But is this "chillingly anonymous and curt"? Do students assume that because I'm grading using a computer that the comments are somehow generated by computer rather than by me? Is there something personal and handmade, like an Amish quilt,* in writing comments on the paper by hand? I know one thing that I miss in the computer version: all the swooping lines, arrows, circles, and brackets that I can use to point out connections in the paper. There's a nonverbal but visual quality to those marks that can't be duplicated when typing on the computer.

As I veer back and forth, preferring first one and then the other, I wish I knew which one the students prefer. (When I've asked, the answer has varied by individual students; there doesn't seem to be a clear preference.)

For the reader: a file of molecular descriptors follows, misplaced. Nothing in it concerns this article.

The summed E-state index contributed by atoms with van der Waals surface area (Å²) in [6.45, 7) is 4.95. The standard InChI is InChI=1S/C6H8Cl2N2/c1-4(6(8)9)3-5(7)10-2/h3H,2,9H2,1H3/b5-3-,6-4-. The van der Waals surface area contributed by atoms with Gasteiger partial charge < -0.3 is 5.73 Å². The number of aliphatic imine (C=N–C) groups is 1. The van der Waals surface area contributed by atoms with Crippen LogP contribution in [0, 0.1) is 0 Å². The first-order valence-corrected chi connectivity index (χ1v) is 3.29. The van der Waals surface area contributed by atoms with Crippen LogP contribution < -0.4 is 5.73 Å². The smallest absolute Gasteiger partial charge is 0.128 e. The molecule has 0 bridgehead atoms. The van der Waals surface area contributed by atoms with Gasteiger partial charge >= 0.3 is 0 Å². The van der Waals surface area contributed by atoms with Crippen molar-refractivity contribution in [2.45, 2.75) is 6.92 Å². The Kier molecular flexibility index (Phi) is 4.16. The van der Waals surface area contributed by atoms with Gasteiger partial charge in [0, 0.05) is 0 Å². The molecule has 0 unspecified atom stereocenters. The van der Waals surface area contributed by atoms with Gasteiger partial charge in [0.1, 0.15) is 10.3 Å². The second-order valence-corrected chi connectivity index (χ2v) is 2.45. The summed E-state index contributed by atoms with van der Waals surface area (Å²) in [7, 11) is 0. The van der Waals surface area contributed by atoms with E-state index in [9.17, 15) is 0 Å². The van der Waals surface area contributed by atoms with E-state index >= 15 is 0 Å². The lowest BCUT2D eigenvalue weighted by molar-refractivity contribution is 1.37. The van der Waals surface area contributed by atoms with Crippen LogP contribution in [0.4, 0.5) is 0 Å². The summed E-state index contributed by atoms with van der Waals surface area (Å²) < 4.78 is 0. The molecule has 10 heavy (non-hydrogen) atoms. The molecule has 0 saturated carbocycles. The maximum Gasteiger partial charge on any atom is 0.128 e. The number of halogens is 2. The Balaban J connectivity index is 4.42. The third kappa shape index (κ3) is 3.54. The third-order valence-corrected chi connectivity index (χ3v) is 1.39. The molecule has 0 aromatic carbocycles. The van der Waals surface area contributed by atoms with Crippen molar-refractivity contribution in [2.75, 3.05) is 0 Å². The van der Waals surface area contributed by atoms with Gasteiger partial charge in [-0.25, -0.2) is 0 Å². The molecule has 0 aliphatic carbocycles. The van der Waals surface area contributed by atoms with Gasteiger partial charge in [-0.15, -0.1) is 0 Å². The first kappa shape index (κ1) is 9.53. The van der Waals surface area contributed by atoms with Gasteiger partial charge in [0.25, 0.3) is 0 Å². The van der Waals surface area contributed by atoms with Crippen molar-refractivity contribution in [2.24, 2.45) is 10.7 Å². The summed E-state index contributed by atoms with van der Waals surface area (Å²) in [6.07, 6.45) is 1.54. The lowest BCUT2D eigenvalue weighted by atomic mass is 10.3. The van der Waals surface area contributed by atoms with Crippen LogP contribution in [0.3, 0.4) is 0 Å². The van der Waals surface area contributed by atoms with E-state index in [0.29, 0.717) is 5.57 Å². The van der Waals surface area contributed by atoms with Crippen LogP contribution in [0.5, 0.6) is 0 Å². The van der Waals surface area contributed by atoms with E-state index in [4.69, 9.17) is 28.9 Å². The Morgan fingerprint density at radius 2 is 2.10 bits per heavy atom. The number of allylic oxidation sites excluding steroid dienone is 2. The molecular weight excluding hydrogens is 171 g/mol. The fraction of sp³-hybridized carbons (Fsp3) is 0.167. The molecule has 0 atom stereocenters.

Which do you use, and why?

*"Amish" because the quilts are "personal and handmade" by the thousands, like the papers we grade.

18 comments:

Annie Em said...

As my handwriting continues to deteriorate, I'm going to try typing comments out again (I have done it for online classes, of course, but not for "live" classes) to see how that goes for me: I'm just so used to handwriting comments, that the comment features of Word or Grademark seem so clutsy and time consuming to me.

But going by past students, they definitely like it. I'll do a survey this time and let you know...

Carl said...

I handwrite, but I may eventually translate my practice over to e-commenting. I agree that there's something satisfactorily sensuous, more really real, about a printed paper with smudgy pencil comments (never red pen, too crass a power move). But that's a dying prejudice.